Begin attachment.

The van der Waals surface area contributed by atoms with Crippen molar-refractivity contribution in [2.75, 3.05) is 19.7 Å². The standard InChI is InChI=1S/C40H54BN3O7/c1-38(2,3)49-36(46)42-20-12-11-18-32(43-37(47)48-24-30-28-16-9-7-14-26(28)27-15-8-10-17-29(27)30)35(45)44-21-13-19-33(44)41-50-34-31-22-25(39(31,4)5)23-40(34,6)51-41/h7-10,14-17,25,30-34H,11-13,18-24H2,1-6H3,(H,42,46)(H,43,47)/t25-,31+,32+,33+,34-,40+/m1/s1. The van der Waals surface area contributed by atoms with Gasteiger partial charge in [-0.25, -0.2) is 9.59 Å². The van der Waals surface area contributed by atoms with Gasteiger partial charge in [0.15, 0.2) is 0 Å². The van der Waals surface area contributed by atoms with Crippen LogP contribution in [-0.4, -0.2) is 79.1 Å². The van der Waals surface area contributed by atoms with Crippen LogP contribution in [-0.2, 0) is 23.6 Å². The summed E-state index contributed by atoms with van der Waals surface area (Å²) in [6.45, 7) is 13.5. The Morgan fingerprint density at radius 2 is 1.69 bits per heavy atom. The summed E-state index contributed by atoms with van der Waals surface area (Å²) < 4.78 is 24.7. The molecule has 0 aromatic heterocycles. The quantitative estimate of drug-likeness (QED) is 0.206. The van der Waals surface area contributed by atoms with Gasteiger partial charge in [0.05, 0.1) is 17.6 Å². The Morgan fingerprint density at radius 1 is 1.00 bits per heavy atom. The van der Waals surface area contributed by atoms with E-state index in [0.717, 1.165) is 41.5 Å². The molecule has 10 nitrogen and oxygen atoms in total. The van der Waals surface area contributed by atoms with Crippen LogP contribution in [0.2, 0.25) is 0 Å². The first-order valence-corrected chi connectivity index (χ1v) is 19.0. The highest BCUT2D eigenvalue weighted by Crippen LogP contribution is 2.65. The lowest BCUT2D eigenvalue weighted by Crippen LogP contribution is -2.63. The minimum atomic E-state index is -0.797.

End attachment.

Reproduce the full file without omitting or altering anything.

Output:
The van der Waals surface area contributed by atoms with Crippen molar-refractivity contribution in [2.75, 3.05) is 19.7 Å². The standard InChI is InChI=1S/C40H54BN3O7/c1-38(2,3)49-36(46)42-20-12-11-18-32(43-37(47)48-24-30-28-16-9-7-14-26(28)27-15-8-10-17-29(27)30)35(45)44-21-13-19-33(44)41-50-34-31-22-25(39(31,4)5)23-40(34,6)51-41/h7-10,14-17,25,30-34H,11-13,18-24H2,1-6H3,(H,42,46)(H,43,47)/t25-,31+,32+,33+,34-,40+/m1/s1. The van der Waals surface area contributed by atoms with Gasteiger partial charge in [-0.25, -0.2) is 9.59 Å². The van der Waals surface area contributed by atoms with Gasteiger partial charge in [0.15, 0.2) is 0 Å². The van der Waals surface area contributed by atoms with Crippen LogP contribution in [-0.4, -0.2) is 79.1 Å². The van der Waals surface area contributed by atoms with Crippen LogP contribution in [-0.2, 0) is 23.6 Å². The summed E-state index contributed by atoms with van der Waals surface area (Å²) in [6.45, 7) is 13.5. The Morgan fingerprint density at radius 2 is 1.69 bits per heavy atom. The summed E-state index contributed by atoms with van der Waals surface area (Å²) < 4.78 is 24.7. The molecule has 0 aromatic heterocycles. The quantitative estimate of drug-likeness (QED) is 0.206. The van der Waals surface area contributed by atoms with Gasteiger partial charge in [0.05, 0.1) is 17.6 Å². The Morgan fingerprint density at radius 1 is 1.00 bits per heavy atom. The van der Waals surface area contributed by atoms with E-state index in [0.717, 1.165) is 41.5 Å². The molecule has 10 nitrogen and oxygen atoms in total. The van der Waals surface area contributed by atoms with Crippen LogP contribution in [0.2, 0.25) is 0 Å². The first-order valence-corrected chi connectivity index (χ1v) is 19.0. The highest BCUT2D eigenvalue weighted by Crippen LogP contribution is 2.65. The lowest BCUT2D eigenvalue weighted by Crippen LogP contribution is -2.63. The minimum atomic E-state index is -0.797.